The Hand of Oberon: A lot of revelation

fantasy book reviews science fiction book reviewsThe Hand of Oberon by Roger ZelaznyThe Hand of Oberon by Roger Zelazny

The Hand of Oberon, the fourth book in Roger Zelazny’s CHRONICLES OF AMBER, continues exactly where the previous book, Sign of the Unicorn, left off. The story was originally serialized in Galaxy Science Fiction and later printed in approximately 180-page installments. Each, therefore, is short and ends at some dramatic moment. These days, we’d probably be annoyed with an author who did this (why buy 10 books when you could just buy two?). For those of you who feel this way, there is an omnibus edition of THE CHRONICLES OF AMBER — I read it years ago — but it’s a bit unwieldy. If you want to listen to the excellent audio versions narrated by Alessandro Juliani, as I’m doing, you’ll need to buy them separately. The ten-book series is divided into two five-book arcs, THE CORWIN CYCLE and THE MERLIN CYCLE, so you’re really only committing to five books if you start the series. You can just read THE CORWIN CYCLE (which I think is better) and decide later if you want to move on to the second arc.

fantasy book reviews science fiction book reviewsIn The Hand of Oberon, Corwin has just discovered that the pattern in Amber is not the first pattern. There is a primal pattern, which means that Amber is actually just the first shadow world. The primal pattern has been damaged because someone has spilled royal blood on it. This is allowing the forces of Chaos to enter Amber. Who has done this? Why? And who was the sacrifice? Most importantly, how can the pattern be fixed and is Corwin willing to do what it takes to save Amber from the forces of Chaos? And can he do it before one of his siblings ruins everything?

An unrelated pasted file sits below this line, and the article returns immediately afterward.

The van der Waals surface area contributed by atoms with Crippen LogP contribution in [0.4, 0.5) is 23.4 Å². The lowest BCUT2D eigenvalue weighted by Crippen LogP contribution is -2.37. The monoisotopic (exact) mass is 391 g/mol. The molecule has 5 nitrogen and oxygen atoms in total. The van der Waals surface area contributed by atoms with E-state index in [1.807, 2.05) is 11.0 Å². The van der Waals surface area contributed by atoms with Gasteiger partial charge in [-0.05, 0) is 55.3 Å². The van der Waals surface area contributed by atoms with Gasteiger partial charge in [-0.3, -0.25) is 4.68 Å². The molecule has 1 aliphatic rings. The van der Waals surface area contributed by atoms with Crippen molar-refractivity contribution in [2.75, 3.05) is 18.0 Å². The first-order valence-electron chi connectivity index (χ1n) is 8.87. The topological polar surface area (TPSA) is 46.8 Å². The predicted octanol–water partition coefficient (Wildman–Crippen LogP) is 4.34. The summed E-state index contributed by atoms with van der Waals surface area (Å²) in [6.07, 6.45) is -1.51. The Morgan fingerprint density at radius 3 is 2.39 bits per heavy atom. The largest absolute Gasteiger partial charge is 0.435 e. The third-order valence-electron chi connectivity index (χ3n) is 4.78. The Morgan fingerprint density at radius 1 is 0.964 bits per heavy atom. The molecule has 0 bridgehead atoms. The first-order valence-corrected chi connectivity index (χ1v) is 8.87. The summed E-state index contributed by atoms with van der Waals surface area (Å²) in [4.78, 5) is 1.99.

As with the previous book, there’s a lot of revelation here about Corwin’s family, Dworkin the mage, the Jewel of Judgment, and the metaphysics of Amber, Chaos, and Shadow. Corwin also discovers that he has another disgruntled relative that he didn’t know about before. I’m still disappointed that we’re told how much Corwin loves Amber, but we, as readers, can’t empathize because all we know of Amber is Corwin’s horrible family. I want to love Amber, too, but Zelazny doesn’t really give me a reason to love it.

The Hand of Oberon moves very fast and ends with another big twist. This twist completely astonishes Corwin, but the reader may see it coming. Corwin does seem just a little dense occasionally, but he’s so harried in this installment that I’m willing to cut him some slack and assume he had no time to sit and think. Most readers will want to have the next book, The Courts of Chaos, on hand.

Pay attention to the dungeon scene. Roger Zelazny makes a cameo appearance as a novel-writing guard named Roger.

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KAT HOOPER, who started this site in June 2007, earned a Ph.D. in neuroscience and psychology at Indiana University (Bloomington) and now teaches and conducts brain research at the University of North Florida. When she reads fiction, she wants to encounter new ideas and lots of imagination. She wants to view the world in a different way. She wants to have her mind blown. She loves beautiful language and has no patience for dull prose, vapid romance, or cheesy dialogue. She prefers complex characterization, intriguing plots, and plenty of action. Favorite authors are Jack Vance, Robin Hobb, Kage Baker, William Gibson, Gene Wolfe, Richard Matheson, and C.S. Lewis.

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